If you are a facebook friend, you've already seen the pictures. The Japanese village is a true gem in Ayutthaya. Located southeast of the island, it is directly across the Chao Phraya from the old Portuguese settlement. The portuguese settlement, as I think I mentioned before, is basically just a "ruin". It's a shame, because they have the foundations and have identified several of the chambers. They should just restore it and make it a tourist attraction. Sort of "Lisbonland" in Ayutthaya.
Well, the Japanese did just that, in a way. There are, as far as I could ascertain, absolutely no original structures of the Japanese presence, which goes back 400 years. Basically they built a small but fascinating museum (featuring a great 10 minute documentary on the history of Ayutthaya, in Japanese and Thai with subtitles in the other language and in English). The museum has a reproduction of the most famous mural-map of Ayutthaya, of which the original hangs in the Rijksmuseum in Amsterdam, I believe. Plus there are a few artifacts. There is a small research library with books and computers. Then there is a Japanese Zen-style garden. And finally, the obligatory gift shop, but with a twist. The owner is Japanese (though he has a couple of thai employees), he speaks some Thai and English. They accept payment in Japanese Yen, i.e. this is a definite tourist destination for Japanese in Thailand. All the signs and labels are in Japanese, some are in Thai, and none in any Roman alphabet based language. The stuff they sell is the typical tourist stuff you can find anywhere in Thailand, and they don't even shaft you particularly on the prices. Using my rudimntary Japanese, I asked the owner if it was okay to pay in Thai Baht. He thought that was quite humorous, and halfway through his laugh he realized I'd asked him in Japanese. That led to a short but pleasant conversation in Japanese (my conversations in Japanese have to be VERY short), while the store was empty. Five minutes later a tour bus emptied a load of Japanese tourists into the store.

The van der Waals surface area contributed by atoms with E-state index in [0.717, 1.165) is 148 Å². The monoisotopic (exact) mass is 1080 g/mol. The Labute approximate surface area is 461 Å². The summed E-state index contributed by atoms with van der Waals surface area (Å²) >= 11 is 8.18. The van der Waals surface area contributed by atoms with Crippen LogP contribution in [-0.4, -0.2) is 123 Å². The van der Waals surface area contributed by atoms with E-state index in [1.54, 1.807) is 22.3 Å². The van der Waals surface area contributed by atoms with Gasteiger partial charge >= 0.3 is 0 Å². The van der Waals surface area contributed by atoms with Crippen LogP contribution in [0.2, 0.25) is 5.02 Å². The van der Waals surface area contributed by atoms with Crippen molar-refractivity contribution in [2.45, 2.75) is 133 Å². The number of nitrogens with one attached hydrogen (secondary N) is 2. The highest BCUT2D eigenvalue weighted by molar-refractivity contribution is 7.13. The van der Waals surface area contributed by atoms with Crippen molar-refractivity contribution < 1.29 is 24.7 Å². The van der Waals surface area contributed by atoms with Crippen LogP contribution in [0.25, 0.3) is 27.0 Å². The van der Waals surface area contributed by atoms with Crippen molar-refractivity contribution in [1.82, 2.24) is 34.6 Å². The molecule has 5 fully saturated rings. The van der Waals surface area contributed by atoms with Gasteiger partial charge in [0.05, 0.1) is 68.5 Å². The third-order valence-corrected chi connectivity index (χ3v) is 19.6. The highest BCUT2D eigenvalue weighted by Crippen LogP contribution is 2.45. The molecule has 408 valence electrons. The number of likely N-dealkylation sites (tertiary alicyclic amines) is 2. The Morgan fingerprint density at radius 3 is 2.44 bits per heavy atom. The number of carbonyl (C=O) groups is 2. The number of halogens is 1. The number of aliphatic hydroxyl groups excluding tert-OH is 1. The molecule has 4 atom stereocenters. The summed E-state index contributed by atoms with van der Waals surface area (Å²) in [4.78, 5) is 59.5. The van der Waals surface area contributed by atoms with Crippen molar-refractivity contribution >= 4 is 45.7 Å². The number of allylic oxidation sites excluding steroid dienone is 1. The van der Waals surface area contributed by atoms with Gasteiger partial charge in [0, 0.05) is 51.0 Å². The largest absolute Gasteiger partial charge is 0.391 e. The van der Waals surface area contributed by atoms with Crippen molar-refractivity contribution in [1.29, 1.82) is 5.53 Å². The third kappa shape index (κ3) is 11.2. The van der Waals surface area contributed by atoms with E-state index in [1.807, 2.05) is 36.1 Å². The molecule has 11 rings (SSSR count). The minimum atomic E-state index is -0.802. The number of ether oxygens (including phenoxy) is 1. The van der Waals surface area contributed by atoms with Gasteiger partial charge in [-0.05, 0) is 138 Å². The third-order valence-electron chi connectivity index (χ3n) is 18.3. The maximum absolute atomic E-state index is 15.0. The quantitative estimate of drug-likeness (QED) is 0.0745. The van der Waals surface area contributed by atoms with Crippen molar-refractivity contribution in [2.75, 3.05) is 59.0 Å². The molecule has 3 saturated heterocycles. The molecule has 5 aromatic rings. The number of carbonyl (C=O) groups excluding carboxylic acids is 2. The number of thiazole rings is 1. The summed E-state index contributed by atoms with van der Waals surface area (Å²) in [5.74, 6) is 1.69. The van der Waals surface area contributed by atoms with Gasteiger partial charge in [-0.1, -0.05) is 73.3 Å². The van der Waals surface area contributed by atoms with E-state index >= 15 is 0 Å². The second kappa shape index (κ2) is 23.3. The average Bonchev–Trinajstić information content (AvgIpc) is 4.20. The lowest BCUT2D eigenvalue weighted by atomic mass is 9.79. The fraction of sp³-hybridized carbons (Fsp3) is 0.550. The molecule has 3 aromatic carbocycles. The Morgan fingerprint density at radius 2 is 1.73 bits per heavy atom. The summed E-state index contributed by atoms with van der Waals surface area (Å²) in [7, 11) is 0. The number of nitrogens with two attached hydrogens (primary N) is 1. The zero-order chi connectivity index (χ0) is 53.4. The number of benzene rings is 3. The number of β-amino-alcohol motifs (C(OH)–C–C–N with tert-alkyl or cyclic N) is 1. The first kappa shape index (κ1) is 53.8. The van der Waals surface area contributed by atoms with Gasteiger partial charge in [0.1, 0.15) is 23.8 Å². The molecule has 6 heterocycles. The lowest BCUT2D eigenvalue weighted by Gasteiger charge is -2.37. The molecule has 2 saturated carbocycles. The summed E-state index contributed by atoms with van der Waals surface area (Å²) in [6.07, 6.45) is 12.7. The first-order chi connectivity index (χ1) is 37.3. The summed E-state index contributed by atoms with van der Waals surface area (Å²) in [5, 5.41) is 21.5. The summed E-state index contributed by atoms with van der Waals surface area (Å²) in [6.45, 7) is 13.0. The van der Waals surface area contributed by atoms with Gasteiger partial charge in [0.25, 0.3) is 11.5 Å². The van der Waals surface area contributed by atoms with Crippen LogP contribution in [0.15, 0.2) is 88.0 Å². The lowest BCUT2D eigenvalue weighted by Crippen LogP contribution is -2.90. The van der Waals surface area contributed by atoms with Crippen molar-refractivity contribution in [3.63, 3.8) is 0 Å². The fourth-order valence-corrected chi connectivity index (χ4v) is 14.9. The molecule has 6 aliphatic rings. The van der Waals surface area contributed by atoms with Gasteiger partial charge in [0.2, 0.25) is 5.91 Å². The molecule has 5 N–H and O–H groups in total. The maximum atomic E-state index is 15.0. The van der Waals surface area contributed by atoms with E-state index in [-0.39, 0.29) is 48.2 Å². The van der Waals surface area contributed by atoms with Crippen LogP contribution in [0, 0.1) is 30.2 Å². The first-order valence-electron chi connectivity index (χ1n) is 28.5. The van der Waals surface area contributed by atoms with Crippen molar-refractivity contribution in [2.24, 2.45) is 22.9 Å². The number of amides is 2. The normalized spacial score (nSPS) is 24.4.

Anyway, I highly recommend the Japanese village as a tourist destination. You need about a hour or so for it, and can combine it with a couple of other nearby attractions in Ayutthaya (of which there is no end).